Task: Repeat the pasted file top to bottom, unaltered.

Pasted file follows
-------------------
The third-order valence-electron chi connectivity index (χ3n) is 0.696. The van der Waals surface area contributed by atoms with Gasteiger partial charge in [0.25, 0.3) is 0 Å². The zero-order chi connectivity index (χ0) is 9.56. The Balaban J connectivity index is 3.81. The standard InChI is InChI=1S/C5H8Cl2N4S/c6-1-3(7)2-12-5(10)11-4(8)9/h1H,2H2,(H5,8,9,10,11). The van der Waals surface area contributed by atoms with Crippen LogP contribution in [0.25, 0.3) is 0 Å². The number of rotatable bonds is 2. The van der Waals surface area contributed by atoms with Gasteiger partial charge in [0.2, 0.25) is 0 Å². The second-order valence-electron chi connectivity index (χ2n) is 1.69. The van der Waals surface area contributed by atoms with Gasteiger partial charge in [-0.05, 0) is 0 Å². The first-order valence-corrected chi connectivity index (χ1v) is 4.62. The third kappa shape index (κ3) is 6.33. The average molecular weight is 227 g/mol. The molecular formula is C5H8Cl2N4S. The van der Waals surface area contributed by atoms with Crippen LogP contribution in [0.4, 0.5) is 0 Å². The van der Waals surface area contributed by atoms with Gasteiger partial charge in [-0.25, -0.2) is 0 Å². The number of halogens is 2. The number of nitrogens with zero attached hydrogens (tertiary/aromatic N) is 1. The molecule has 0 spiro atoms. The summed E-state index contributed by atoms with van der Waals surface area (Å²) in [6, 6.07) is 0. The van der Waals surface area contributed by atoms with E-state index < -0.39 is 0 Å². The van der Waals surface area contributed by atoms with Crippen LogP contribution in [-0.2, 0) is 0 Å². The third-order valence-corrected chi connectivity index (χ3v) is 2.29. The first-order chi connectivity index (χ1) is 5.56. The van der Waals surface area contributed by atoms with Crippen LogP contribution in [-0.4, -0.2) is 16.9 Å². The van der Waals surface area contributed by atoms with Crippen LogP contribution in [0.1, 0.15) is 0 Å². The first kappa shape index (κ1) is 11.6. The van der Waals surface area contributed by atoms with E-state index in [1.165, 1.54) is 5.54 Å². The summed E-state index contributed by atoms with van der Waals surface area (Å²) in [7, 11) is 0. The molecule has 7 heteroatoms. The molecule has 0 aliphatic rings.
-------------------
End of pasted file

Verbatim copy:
The third-order valence-electron chi connectivity index (χ3n) is 0.696. The van der Waals surface area contributed by atoms with Gasteiger partial charge in [0.25, 0.3) is 0 Å². The zero-order chi connectivity index (χ0) is 9.56. The Balaban J connectivity index is 3.81. The standard InChI is InChI=1S/C5H8Cl2N4S/c6-1-3(7)2-12-5(10)11-4(8)9/h1H,2H2,(H5,8,9,10,11). The van der Waals surface area contributed by atoms with Crippen LogP contribution in [0.25, 0.3) is 0 Å². The number of rotatable bonds is 2. The van der Waals surface area contributed by atoms with Gasteiger partial charge in [0.2, 0.25) is 0 Å². The second-order valence-electron chi connectivity index (χ2n) is 1.69. The van der Waals surface area contributed by atoms with Gasteiger partial charge in [-0.05, 0) is 0 Å². The first-order valence-corrected chi connectivity index (χ1v) is 4.62. The third kappa shape index (κ3) is 6.33. The average molecular weight is 227 g/mol. The molecular formula is C5H8Cl2N4S. The van der Waals surface area contributed by atoms with Crippen LogP contribution in [0.4, 0.5) is 0 Å². The van der Waals surface area contributed by atoms with Gasteiger partial charge in [-0.25, -0.2) is 0 Å². The number of halogens is 2. The number of nitrogens with zero attached hydrogens (tertiary/aromatic N) is 1. The molecule has 0 spiro atoms. The summed E-state index contributed by atoms with van der Waals surface area (Å²) in [6, 6.07) is 0. The van der Waals surface area contributed by atoms with E-state index < -0.39 is 0 Å². The van der Waals surface area contributed by atoms with Crippen LogP contribution in [-0.2, 0) is 0 Å². The third-order valence-corrected chi connectivity index (χ3v) is 2.29. The first-order chi connectivity index (χ1) is 5.56. The van der Waals surface area contributed by atoms with Crippen LogP contribution in [-0.4, -0.2) is 16.9 Å². The van der Waals surface area contributed by atoms with Crippen LogP contribution in [0.1, 0.15) is 0 Å². The first kappa shape index (κ1) is 11.6. The van der Waals surface area contributed by atoms with E-state index in [1.165, 1.54) is 5.54 Å². The summed E-state index contributed by atoms with van der Waals surface area (Å²) in [7, 11) is 0. The molecule has 7 heteroatoms. The molecule has 0 aliphatic rings.